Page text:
Pubdate: Thu, 12 Aug 2004
Source: Pacific Daily News (Guam)
Copyright: 2004 Pacific Daily News
Author: Bryan Wiser


My brother was arrested on a first-time drug offense in March of 1996.
He received a 188-month sentence, when the Assistant U.S. Attorney
told him if he made him waste his time and take him to trial, he would
make sure my brother got more prison time than the other three
defendants in the case, including the kingpin who sold to my brother.

Mandatory minimums are set up as a jobs program for the government and
to help politicians get elected. They also provide slave labor to the
Bureau of Prisons to make goods for the government and put private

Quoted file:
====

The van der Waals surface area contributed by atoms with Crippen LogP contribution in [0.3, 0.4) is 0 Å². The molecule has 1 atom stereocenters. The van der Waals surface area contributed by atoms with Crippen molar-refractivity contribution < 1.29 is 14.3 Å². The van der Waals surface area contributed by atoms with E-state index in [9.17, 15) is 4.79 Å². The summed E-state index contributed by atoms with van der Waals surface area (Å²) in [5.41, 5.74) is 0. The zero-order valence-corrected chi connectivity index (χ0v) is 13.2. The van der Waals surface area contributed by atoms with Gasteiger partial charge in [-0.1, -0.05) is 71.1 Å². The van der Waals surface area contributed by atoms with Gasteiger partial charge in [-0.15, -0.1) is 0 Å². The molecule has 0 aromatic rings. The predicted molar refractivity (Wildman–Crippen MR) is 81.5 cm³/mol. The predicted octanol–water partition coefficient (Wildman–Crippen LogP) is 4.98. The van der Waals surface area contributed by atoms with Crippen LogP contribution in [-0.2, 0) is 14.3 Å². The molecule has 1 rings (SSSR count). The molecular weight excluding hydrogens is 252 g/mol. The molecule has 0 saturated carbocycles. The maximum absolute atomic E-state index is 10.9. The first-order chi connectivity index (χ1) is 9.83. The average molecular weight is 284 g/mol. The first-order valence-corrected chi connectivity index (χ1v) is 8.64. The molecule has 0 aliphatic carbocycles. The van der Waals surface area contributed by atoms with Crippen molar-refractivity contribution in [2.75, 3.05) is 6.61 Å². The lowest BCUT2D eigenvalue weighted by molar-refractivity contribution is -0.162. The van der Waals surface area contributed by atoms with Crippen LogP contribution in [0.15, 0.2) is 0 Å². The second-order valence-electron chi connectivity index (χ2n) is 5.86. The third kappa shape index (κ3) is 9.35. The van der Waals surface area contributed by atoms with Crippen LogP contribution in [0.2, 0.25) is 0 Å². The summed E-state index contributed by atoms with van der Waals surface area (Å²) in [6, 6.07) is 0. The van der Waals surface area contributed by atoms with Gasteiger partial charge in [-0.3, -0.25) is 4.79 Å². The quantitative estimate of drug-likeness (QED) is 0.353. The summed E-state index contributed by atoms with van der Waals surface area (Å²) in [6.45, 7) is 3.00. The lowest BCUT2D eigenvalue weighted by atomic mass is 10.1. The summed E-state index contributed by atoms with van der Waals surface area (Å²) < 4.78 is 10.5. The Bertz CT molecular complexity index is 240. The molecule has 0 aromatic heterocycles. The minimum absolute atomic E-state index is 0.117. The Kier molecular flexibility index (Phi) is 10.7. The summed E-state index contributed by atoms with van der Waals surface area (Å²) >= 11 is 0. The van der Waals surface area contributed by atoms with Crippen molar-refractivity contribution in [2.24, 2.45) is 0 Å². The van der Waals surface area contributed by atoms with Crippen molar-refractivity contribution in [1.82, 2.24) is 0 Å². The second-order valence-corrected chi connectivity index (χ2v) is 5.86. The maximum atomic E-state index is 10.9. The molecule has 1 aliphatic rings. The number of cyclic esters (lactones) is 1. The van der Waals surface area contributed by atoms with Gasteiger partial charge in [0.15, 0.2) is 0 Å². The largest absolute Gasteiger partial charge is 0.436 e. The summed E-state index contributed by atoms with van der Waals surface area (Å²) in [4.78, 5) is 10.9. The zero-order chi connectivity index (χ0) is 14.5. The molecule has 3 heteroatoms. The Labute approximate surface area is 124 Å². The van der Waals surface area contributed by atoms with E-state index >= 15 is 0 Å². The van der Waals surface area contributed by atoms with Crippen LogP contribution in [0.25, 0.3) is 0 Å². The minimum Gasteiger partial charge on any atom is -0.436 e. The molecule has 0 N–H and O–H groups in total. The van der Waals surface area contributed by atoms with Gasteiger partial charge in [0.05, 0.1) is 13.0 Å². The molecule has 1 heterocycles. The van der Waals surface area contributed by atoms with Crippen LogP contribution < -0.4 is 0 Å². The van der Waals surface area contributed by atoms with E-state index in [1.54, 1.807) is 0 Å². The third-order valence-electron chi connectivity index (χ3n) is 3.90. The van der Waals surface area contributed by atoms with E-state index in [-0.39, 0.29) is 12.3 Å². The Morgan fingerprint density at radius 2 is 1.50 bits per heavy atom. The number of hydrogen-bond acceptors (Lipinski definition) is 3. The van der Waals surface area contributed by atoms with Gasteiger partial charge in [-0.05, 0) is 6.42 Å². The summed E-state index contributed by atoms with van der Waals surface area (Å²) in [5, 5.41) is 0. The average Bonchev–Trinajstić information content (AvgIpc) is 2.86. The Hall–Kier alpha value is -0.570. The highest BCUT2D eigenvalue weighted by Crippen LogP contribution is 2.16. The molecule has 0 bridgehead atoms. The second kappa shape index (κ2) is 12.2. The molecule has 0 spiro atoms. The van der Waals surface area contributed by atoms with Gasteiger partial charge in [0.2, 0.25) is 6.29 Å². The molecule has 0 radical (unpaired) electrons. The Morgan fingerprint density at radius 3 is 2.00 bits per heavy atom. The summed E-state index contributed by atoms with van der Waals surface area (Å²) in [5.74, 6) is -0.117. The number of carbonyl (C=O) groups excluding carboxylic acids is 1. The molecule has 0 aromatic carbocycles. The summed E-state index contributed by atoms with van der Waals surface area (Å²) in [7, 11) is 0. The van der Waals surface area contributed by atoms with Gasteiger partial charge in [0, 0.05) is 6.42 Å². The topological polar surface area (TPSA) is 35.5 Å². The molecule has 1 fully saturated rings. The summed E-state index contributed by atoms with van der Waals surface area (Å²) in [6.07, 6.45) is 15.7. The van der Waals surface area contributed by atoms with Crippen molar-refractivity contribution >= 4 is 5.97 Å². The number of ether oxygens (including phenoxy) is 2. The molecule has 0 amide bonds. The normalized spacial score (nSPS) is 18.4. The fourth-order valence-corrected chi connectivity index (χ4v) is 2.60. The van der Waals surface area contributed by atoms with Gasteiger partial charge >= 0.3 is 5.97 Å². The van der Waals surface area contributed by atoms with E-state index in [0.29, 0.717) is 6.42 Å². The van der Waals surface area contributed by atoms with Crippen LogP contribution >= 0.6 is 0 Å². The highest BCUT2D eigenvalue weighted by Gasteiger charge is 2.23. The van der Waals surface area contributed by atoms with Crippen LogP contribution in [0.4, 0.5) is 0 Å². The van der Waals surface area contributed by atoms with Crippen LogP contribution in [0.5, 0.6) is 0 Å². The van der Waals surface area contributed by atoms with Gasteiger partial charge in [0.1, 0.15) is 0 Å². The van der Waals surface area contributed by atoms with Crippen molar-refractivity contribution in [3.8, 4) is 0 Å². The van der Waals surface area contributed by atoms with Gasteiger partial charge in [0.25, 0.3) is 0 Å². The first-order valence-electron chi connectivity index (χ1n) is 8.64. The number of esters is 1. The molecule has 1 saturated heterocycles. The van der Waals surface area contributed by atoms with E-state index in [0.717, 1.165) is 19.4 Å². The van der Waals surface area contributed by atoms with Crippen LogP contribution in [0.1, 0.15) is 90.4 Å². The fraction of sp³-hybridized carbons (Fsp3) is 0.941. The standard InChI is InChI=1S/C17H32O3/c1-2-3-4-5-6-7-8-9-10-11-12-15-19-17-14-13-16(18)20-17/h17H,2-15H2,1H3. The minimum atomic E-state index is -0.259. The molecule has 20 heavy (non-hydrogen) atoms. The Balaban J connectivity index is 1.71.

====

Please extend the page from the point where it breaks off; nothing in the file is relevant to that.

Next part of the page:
companies out of business, at a cost of over $25,000 a year for each
nonviolent inmate like my brother.

(U.S. Attorney for Guam and the CNMI Leonardo) Rapadas ignores the
fact that they routinely give the best plea bargains to the most
hardened criminals to keep the money train going and to keep the most
docile persons in prison. If you go to a federal prison, the guards
don't carry a weapon. If Rapadas was telling the truth that they were
keeping violent offenders off the street, don't you think the keepers
of all these violent criminals would carry weapons?

On the safety valve issue, you might check and see how many persons
convicted it has been applied to. I haven't heard of one. It seems
like my brother, a first-time offender, a good father, would have been
eligible, but that's just something to make them look fair and honest
when the opposite is true.

Bryan Wiser

Mesquite, Texas 
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